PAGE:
As mentioned, RSV has pleiotropic actions in the organism modifying several molecular pathways starting with its antioxidant or anti-inflammatory actions, to the activation of NAD-dependent protein deacetylase sirtuin-1 (SIRT1), thus RSV can affect epigenetic marks [52,53,54,55,56]. Regarding the intervention with HFD, RSV protective role against HFD has been described [57,58] as well as its neuroprotective effects which can be transmitted across generations by epigenetic modifications in parents [59,60]. In this regard, in addition to improvements in cognition, changes in epigenetic patterns induced by RSV have been found, including in their offspring. It has been demonstrated that5-mC is essential for learning and memory, cognitive function [28], age-related alterations, as well as synaptic plasticity [61]. Remarkably, we found a higher degree of 5-mC levels in all HFD+RSV groups, being statistically significant in the F1 generation. Accordingly, we showed changes in the methylation enzymatic machinery (Dnmt1 and Dnmt3a) gene expression profile in the HFD + RSV F1 group, suggesting these two enzymes’ requirements to promote changes in 5-mC pattern modifications. Similarly, several reports have shown the modification of 5-mC patterns in offspring after maternal supplementation of other compounds, such as folate [62], methionine [63], choline [64] or restrictive diet [65]. Likewise, in our study, we found a significant correlation between the increased 5-mC levels and cognitive improvement, suggesting the association of these two parameters in SAMP8. Hence, these reports and our results pointed out the 5-mC as a potential epigenetic target for cognitive decline in ageing and AD onset. Next, we evaluated the m6A an epigenetic mark, the most abundant modification in eukaryotic RNA. m6A RNA methylation and gene expression changes are determined in development and related to AD onset [66,67]. Nevertheless, few studies focused on the association between m6A and cognitive impairment and, until now, no in vivo study has demonstrated the participation of the m6A in cognitive decline, in aging and AD. In this regard, abnormalities in m6A levels, including the Mettl3 and Fto gene expression, were reported in the cortex and hippocampus of double transgenic mice of amyloid precursor protein and presenilin 1 (APP/PS1) mice, a model of AD, in comparison with the healthy control [66]. Thus, our results provide the first evidence in which RSV consumption induced changes in the hippocampus of SAMP8, a model of accelerated senescence and early-onset AD, in offspring for this epigenetic marker. Strikingly, the highest levels of m6A appear in the HFD + RSV F1 group, but this epigenetic mark was lost in F2. These results can be explained, in part, by underlying germline effects promoted by RSV. Those effects were not found in the F2 generation due to is the indirectly RSV exposed generation group. As it is well-known, some epigenetic marks are erased in each generation. In parallel, the expression of Mettl3 in the hippocampus of HFD+RSV in the F1 generation was lower than the HFD group and HFD + RSV F2, suggesting intergenerational inheritance, but not transgenerational effect. In the Fto expression case, we only found changes between the HFD+RSV and HFD + RSV F2 groups, confirming the loss of the inheritance effect promoted by RSV in the hippocampus of SAMP8 for this epigenetic mark. Furthermore, we found a tendency to correlate the m6A levels and cognitive improvement, suggesting the participation of this epigenetic mark in cognition.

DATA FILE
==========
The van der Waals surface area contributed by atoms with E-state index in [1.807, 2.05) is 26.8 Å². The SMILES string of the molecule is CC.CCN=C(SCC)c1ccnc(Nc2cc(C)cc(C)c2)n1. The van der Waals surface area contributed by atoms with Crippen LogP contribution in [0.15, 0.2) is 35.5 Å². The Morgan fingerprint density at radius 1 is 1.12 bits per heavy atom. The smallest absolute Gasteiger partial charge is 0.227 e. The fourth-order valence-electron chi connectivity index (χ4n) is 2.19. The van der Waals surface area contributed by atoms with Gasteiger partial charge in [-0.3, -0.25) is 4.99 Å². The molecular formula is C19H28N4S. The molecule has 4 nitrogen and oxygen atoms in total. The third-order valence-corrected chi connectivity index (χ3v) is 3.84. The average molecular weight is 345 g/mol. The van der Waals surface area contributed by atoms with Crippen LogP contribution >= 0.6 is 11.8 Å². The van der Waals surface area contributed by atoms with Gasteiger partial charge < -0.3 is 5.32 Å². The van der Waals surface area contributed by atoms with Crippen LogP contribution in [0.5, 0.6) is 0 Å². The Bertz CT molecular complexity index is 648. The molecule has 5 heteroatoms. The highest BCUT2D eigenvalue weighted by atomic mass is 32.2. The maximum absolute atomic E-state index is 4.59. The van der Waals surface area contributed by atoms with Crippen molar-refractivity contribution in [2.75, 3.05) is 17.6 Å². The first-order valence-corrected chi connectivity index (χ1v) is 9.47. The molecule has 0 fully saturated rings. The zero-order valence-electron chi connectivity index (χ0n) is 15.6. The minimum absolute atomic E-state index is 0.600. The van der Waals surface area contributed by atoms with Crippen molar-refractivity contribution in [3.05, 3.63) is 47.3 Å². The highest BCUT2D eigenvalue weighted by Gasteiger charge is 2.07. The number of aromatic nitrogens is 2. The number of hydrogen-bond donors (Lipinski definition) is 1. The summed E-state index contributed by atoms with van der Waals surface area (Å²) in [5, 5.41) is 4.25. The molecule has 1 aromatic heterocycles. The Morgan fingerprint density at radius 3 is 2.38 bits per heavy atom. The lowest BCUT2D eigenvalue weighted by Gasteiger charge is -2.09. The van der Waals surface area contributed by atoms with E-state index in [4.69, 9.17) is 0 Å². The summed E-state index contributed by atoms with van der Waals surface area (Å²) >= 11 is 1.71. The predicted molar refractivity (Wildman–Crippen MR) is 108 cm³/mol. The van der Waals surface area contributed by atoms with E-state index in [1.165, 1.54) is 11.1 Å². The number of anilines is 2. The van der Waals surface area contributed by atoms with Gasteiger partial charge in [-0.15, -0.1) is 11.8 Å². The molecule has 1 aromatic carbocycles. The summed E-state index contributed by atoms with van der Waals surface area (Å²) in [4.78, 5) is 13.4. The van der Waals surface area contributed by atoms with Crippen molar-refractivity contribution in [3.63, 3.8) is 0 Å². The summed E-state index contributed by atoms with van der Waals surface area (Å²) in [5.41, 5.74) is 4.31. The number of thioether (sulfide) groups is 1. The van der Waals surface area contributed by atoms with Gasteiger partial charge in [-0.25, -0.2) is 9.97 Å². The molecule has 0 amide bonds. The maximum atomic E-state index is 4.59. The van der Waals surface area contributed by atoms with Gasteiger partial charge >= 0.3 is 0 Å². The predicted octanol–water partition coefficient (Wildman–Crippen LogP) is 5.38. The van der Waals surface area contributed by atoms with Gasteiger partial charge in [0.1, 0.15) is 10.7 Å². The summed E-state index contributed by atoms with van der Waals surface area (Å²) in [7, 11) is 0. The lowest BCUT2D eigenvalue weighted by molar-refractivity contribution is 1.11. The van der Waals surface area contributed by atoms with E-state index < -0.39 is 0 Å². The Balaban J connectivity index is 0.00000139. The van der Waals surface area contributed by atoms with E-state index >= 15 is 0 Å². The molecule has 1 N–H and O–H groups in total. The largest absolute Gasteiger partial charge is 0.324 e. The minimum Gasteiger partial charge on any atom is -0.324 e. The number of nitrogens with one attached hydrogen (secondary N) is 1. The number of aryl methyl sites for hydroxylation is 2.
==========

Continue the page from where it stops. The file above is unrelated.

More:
Neuroinflammation has been linked with the risk of developing cognitive impairment [68,69]. At the same time, the anti-inflammatory effect of RSV by different mechanisms such as SIRT1 activation, nuclear factor kappa-light-chain-enhancer of activated B cells (NF-kß) down-regulation, including the modulation of microglial activation, has been well established, and promotes a reduction of pro-inflammatory cytokines already mentioned [70,71]. A diminished gene expression of several pro-inflammatory cytokines in HFD + RSV groups was found in the current work, demonstrating transmission of the anti-inflammatory effect across generation. However, the HFD + RSV F2 group’s anti-inflammatory pattern was bizarre (inconsistent), suggesting low transmission across generations (transgenerational epigenetic inheritance), losing beneficial RSV effect when undirect action was evaluated. Indeed, previous findings which demonstrate the anti-inflammatory effects induced by maternal RSV supplementation showed the same discrepancies regarding its transgenerational effect [32]. The fact that inflammation and oxidative stress processes can be activated in different ways could explain the loss of effect in offspring [72,73,74].
Given that synaptic disruption is the higher correlate of cognitive loss, alterations in the synaptic plasticity process are considered one of the most critical mechanisms of age-related cognitive decline [75] and AD [76]. Thus, the role of neurotrophins in the impaired memory formation and neuronal degeneration is well known [77,78]. For instance, long term potentiation (LTP) is necessary for memory formation and is maintained by BDNF and NT3 at TrkB receptor [77], resulting in structural changes at the synapse [78]. Likewise, NGF and its neurotrophin receptor TrkA promote the same effect in synaptic contact between neurons [79]. In this study, we found robust changes for some of the neurotrophins and receptors in the HFD + RSV groups. In line with our results, some studies have described that RSV induces the expression of glial cell-derived neurotrophic factor (GDNF), BDNF, and NT3 under different interventions in the brain, confirming our data [80,81,82]. Moreover, little has been published on transgenerational changes in neurotrophins after maternal RSV supplementation. Here, we found subtle changes in the HFD + RSV F1 and HFD + RSV F2 groups, demonstrating the reduced capacity of RSV to modify epigenetic marks that are maintained in the indirectly exposed generation, and consequently facilitating changes in the expression of neurotrophic pathways across generations, which are related to molecular neuroprotective effects observed in F1 and F2. The increased p-Akt ratio in HFD+RSV groups in comparison with the HFD group was found, confirming the neuroprotective effect of RSV by promoting synaptic plasticity.